Earlier this year we embarked on a project to set up a recoding studio on behalf of WAYout project. We were lucky enough to have James Adams, a very talented multi-instrumentalist, who offered to head over to Freetown and set up the studio, train people how to use and maintain it.
We would like to share with you this a letter from James, in his own words:
“I wanted to let you know how much of a success this project was/is. With the equipment we sent out, we had just about the best studio in Freetown and people were coming from all over to check it out. Everyone was really impressed by the fact that we had live instruments and that we were able to record them.
Before going I didn’t fully understand how little live music was played in Sierra Leone. Lots of people were coming to the studio claiming they were musicians but mostly were rappers and none had any knowledge of instruments.
I was constantly asking for anyone who was playing any kind of music and came across ‘Supercombo’ who are all in their 70s and have been playing since the 60s. They play once a week at a venue not far from the studio and attract an older crowd….the young guys dismiss it as old timers music and favour the US style hip hop/RnB. All Supercombo’s instruments are on loan from government officials. I convinced them to come and record 3 tracks in the studio…to give them a recording and me a way to teach the WaYout guys how to use the studio.
I also found a guy with a guitar who turned out to be a Ghanaian musician, waiting to play a wedding gig. He was an awesome guitarist and I got him in to record a track. I was hoping to set him up as a guitar teacher there….but he was a much better player than he was teacher and I had difficulties getting him to commit.
At the same time I was taken to meet the Blackstreet family who Hazel had been working on engaging. They are a large street gang, once very violent and feared but now more interested in peace and music. They had what turned out to be a whole album they wanted to record and had been given a CD of backing tracks by an English contact.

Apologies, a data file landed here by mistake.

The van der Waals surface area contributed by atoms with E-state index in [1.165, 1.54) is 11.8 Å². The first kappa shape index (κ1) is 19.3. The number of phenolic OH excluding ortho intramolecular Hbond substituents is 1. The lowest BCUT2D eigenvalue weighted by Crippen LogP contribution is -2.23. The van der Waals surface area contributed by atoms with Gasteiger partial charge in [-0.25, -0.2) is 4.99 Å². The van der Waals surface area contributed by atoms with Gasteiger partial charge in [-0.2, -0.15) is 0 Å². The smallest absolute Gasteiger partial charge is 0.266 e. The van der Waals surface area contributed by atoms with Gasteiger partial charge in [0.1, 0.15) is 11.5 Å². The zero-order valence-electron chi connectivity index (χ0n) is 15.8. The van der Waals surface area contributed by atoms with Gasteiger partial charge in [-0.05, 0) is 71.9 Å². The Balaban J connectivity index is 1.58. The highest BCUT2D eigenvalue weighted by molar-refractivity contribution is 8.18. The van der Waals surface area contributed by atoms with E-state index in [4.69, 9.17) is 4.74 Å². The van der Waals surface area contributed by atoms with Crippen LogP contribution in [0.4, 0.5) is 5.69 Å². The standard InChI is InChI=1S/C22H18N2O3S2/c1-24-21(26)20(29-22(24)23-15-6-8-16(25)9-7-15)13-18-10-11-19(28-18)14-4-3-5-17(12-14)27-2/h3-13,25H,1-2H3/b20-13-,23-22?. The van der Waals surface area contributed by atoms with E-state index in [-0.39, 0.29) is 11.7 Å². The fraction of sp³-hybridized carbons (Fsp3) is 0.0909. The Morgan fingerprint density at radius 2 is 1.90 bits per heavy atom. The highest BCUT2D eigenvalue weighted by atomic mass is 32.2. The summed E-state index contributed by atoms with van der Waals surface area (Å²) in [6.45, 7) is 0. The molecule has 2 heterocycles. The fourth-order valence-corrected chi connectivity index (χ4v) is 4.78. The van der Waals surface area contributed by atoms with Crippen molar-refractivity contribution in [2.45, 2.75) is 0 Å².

So we had a mega busy 5 weeks with great things happening. The old guys and young guys had a taste of each others music and appreciated how each others tracks were coming together. I taught the students all I could about producing, recording, mixing, mastering and studio maintenance. A few of them were learning piano with me, a couple on drums and one on bass and one on guitar. We did a weekly music workshop with everyone which was always fun.
It was incredible for me to see how much use was being had out of this studio….and how much it meant to people. The quality of sound production in general in Sierra Leone is so poor…most of the NGOs and government organisations source that kind of work from abroad. I started to see potential for these guys at WAYout to be able to pitch for this kind of work in the near future. Hazel went back out there recently and said they’re looking after and running it so well. They’re doing work for an organisation campaigning for peaceful elections and continue to record local artists. They still have a way to go with their knowledge to be able to pitch for work confidently….and they all need to develop musical understanding to produce and mix effectively. I hope to be able to go back out there and continue the work someday. Something really great has been started and there is a lot of buzz around the studio now.”
If you get a moment to have a look, James has put some of the recordings he made and pics to go with them up on his website – click here
We would like to offer a massive thank you to James and to everyone involved in this amazing project. Strummerville are very proud to have been involved and we can’t wait to hear more music from Freetown!